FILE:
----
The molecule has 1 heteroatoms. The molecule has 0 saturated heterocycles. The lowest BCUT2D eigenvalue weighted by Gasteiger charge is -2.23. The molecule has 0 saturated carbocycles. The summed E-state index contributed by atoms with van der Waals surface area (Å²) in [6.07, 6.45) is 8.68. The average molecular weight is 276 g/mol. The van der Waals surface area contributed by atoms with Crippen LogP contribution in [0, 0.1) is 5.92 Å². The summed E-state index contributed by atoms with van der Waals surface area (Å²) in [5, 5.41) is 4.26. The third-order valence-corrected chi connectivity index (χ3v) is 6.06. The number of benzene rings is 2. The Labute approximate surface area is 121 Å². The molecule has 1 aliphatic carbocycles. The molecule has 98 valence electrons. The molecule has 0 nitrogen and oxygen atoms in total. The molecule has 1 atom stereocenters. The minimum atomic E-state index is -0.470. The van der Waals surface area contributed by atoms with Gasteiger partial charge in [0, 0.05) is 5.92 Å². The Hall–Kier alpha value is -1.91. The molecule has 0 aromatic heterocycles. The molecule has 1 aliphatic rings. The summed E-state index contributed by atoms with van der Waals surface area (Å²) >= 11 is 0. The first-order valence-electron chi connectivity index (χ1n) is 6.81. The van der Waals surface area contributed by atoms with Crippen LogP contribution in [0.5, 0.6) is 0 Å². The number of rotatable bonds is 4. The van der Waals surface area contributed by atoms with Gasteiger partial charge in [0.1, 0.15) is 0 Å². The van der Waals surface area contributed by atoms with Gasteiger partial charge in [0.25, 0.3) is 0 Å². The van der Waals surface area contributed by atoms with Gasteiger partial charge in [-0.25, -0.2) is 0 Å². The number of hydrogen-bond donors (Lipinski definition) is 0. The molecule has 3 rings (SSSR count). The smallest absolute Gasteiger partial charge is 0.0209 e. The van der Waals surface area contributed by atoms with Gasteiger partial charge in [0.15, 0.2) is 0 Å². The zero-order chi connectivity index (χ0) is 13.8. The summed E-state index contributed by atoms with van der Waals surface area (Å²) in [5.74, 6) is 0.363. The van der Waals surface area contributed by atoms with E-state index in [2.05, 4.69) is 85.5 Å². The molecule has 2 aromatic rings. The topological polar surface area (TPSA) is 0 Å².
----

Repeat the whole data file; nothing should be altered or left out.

The molecule has 1 heteroatoms. The molecule has 0 saturated heterocycles. The lowest BCUT2D eigenvalue weighted by Gasteiger charge is -2.23. The molecule has 0 saturated carbocycles. The summed E-state index contributed by atoms with van der Waals surface area (Å²) in [6.07, 6.45) is 8.68. The average molecular weight is 276 g/mol. The van der Waals surface area contributed by atoms with Crippen LogP contribution in [0, 0.1) is 5.92 Å². The summed E-state index contributed by atoms with van der Waals surface area (Å²) in [5, 5.41) is 4.26. The third-order valence-corrected chi connectivity index (χ3v) is 6.06. The number of benzene rings is 2. The Labute approximate surface area is 121 Å². The molecule has 1 aliphatic carbocycles. The molecule has 98 valence electrons. The molecule has 0 nitrogen and oxygen atoms in total. The molecule has 1 atom stereocenters. The minimum atomic E-state index is -0.470. The van der Waals surface area contributed by atoms with Gasteiger partial charge in [0, 0.05) is 5.92 Å². The Hall–Kier alpha value is -1.91. The molecule has 0 aromatic heterocycles. The molecule has 1 aliphatic rings. The summed E-state index contributed by atoms with van der Waals surface area (Å²) >= 11 is 0. The first-order valence-electron chi connectivity index (χ1n) is 6.81. The van der Waals surface area contributed by atoms with Crippen LogP contribution in [0.5, 0.6) is 0 Å². The number of rotatable bonds is 4. The van der Waals surface area contributed by atoms with Gasteiger partial charge in [0.1, 0.15) is 0 Å². The van der Waals surface area contributed by atoms with Gasteiger partial charge in [0.25, 0.3) is 0 Å². The van der Waals surface area contributed by atoms with Gasteiger partial charge in [-0.25, -0.2) is 0 Å². The number of hydrogen-bond donors (Lipinski definition) is 0. The molecule has 3 rings (SSSR count). The smallest absolute Gasteiger partial charge is 0.0209 e. The van der Waals surface area contributed by atoms with Gasteiger partial charge in [0.15, 0.2) is 0 Å². The zero-order chi connectivity index (χ0) is 13.8. The summed E-state index contributed by atoms with van der Waals surface area (Å²) in [5.74, 6) is 0.363. The van der Waals surface area contributed by atoms with E-state index in [2.05, 4.69) is 85.5 Å². The molecule has 2 aromatic rings. The topological polar surface area (TPSA) is 0 Å².